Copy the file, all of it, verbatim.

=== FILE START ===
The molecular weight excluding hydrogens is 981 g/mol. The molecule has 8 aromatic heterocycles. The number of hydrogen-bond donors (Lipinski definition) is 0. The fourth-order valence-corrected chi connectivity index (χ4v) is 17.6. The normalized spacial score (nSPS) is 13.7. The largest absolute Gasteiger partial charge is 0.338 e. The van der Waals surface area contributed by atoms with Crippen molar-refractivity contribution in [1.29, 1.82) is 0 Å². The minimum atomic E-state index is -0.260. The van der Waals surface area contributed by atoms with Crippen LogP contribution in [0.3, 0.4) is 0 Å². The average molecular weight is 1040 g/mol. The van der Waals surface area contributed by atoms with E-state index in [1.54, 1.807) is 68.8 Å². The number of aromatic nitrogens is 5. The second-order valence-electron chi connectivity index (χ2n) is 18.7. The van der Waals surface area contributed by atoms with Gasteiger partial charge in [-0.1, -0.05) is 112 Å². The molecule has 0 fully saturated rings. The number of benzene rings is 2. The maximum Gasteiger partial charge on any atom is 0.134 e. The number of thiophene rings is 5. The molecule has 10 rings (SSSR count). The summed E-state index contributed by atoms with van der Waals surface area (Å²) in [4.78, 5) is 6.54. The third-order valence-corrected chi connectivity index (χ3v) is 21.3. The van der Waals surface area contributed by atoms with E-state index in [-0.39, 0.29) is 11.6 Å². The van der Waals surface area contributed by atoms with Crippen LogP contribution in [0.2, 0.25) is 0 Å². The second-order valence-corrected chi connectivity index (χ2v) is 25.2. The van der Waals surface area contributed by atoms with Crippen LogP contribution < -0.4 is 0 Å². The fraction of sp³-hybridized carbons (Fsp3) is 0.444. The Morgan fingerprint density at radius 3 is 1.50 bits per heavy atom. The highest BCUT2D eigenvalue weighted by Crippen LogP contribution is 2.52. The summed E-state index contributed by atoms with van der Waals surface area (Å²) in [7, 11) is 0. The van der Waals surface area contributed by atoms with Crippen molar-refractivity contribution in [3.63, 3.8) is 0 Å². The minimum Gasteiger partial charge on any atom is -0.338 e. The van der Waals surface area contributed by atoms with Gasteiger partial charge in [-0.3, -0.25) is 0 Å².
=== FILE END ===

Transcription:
The molecular weight excluding hydrogens is 981 g/mol. The molecule has 8 aromatic heterocycles. The number of hydrogen-bond donors (Lipinski definition) is 0. The fourth-order valence-corrected chi connectivity index (χ4v) is 17.6. The normalized spacial score (nSPS) is 13.7. The largest absolute Gasteiger partial charge is 0.338 e. The van der Waals surface area contributed by atoms with Crippen molar-refractivity contribution in [1.29, 1.82) is 0 Å². The minimum atomic E-state index is -0.260. The van der Waals surface area contributed by atoms with Crippen LogP contribution in [0.3, 0.4) is 0 Å². The average molecular weight is 1040 g/mol. The van der Waals surface area contributed by atoms with E-state index in [1.54, 1.807) is 68.8 Å². The number of aromatic nitrogens is 5. The second-order valence-electron chi connectivity index (χ2n) is 18.7. The van der Waals surface area contributed by atoms with Gasteiger partial charge in [-0.1, -0.05) is 112 Å². The molecule has 0 fully saturated rings. The number of benzene rings is 2. The maximum Gasteiger partial charge on any atom is 0.134 e. The number of thiophene rings is 5. The molecule has 10 rings (SSSR count). The summed E-state index contributed by atoms with van der Waals surface area (Å²) in [4.78, 5) is 6.54. The third-order valence-corrected chi connectivity index (χ3v) is 21.3. The van der Waals surface area contributed by atoms with E-state index in [-0.39, 0.29) is 11.6 Å². The van der Waals surface area contributed by atoms with Crippen LogP contribution in [0.2, 0.25) is 0 Å². The second-order valence-corrected chi connectivity index (χ2v) is 25.2. The van der Waals surface area contributed by atoms with Crippen LogP contribution < -0.4 is 0 Å². The fraction of sp³-hybridized carbons (Fsp3) is 0.444. The Morgan fingerprint density at radius 3 is 1.50 bits per heavy atom. The highest BCUT2D eigenvalue weighted by Crippen LogP contribution is 2.52. The summed E-state index contributed by atoms with van der Waals surface area (Å²) in [7, 11) is 0. The van der Waals surface area contributed by atoms with Crippen molar-refractivity contribution in [3.63, 3.8) is 0 Å². The minimum Gasteiger partial charge on any atom is -0.338 e. The van der Waals surface area contributed by atoms with Gasteiger partial charge in [-0.3, -0.25) is 0 Å².